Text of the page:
If not all of the sections are required, leave excess trailing sections empty.

Boundary n [ft.] · [m]
Y-coordinates of the boundaries between different horizontal soil layers, for each vertical section. Boundary 1 describes the exposed surface of the slope.
If not all of the boundaries are required, leave excess trailing boundaries empty.

W in Crack [ft.] · [m]
Y-coordinates of depth of water in tension cracks for each vertical section.

T. Cracks [ft.] · [m]
Y-coordinates of depth of tension cracks for each vertical section.

### Pore Pressure Data (optional)

Enter either Pore Pressure and Coordinates, or Ru Factor
Pore Pressure [p.s.f.] · [kPa]
Pore-water pressure (in increasing order), for each of the Equi-Pressure Lines.
If only one line is entered (with Pore Pressure = 0), then this is used as the phreatic surface.
If not all of the available lines are required, leave trailing fields open.

Coordinates of Equi-Pressure Lines [ft.] · [m]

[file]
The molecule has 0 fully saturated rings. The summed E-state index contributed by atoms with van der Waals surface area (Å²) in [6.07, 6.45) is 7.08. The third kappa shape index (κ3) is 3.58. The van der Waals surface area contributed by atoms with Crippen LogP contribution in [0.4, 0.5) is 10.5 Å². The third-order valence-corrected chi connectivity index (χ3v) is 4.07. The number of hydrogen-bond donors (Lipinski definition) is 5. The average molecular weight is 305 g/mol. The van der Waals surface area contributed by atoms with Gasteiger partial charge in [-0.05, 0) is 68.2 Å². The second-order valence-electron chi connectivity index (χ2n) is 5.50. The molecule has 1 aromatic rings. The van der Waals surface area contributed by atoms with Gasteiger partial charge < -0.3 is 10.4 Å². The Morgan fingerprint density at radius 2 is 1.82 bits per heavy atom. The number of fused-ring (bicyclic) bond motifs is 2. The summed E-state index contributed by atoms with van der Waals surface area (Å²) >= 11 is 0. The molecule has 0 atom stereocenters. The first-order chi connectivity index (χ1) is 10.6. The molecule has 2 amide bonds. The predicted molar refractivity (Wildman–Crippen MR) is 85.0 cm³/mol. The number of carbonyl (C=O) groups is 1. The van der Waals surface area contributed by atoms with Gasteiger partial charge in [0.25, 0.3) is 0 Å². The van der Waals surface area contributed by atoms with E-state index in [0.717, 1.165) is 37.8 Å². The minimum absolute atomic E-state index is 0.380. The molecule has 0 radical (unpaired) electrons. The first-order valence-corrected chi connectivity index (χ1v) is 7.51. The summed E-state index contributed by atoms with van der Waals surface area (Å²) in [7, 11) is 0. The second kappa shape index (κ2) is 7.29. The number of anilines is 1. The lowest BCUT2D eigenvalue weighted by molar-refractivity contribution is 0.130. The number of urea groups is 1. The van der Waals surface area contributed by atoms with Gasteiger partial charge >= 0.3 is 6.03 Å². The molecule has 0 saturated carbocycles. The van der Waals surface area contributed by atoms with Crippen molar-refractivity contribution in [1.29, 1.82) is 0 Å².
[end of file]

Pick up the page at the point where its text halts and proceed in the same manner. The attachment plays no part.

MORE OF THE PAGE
Y-coordinates of lines of equal pore pressure in the soil, for each vertical section.

kL = permeability at the edge of the ponded water at the slimes zone
k0 = permeability at the spigot point (dam crest)
kF = permeability of foundation
kh / kv = anisotropy ratio (horizontal vs. vertical)

Ru Factor (unitless)
Average pore pressure ratio. This factor allows for an alternate pore pressure specification in terms of a fraction of the pressure caused from the overlying soil column.
Caution: If this value is entered, any above defined pore-water pressure data is disregarded.

### Soil Properties

#### Layer Properties

The soil properties are specified for the soil layers as defined by the above boundaries. Layer No.1 is the top layer and is situated between Boundary 1 and Boundary 2; layer No.2 is situated between Boundary 2 and Boundary 3, and so forth.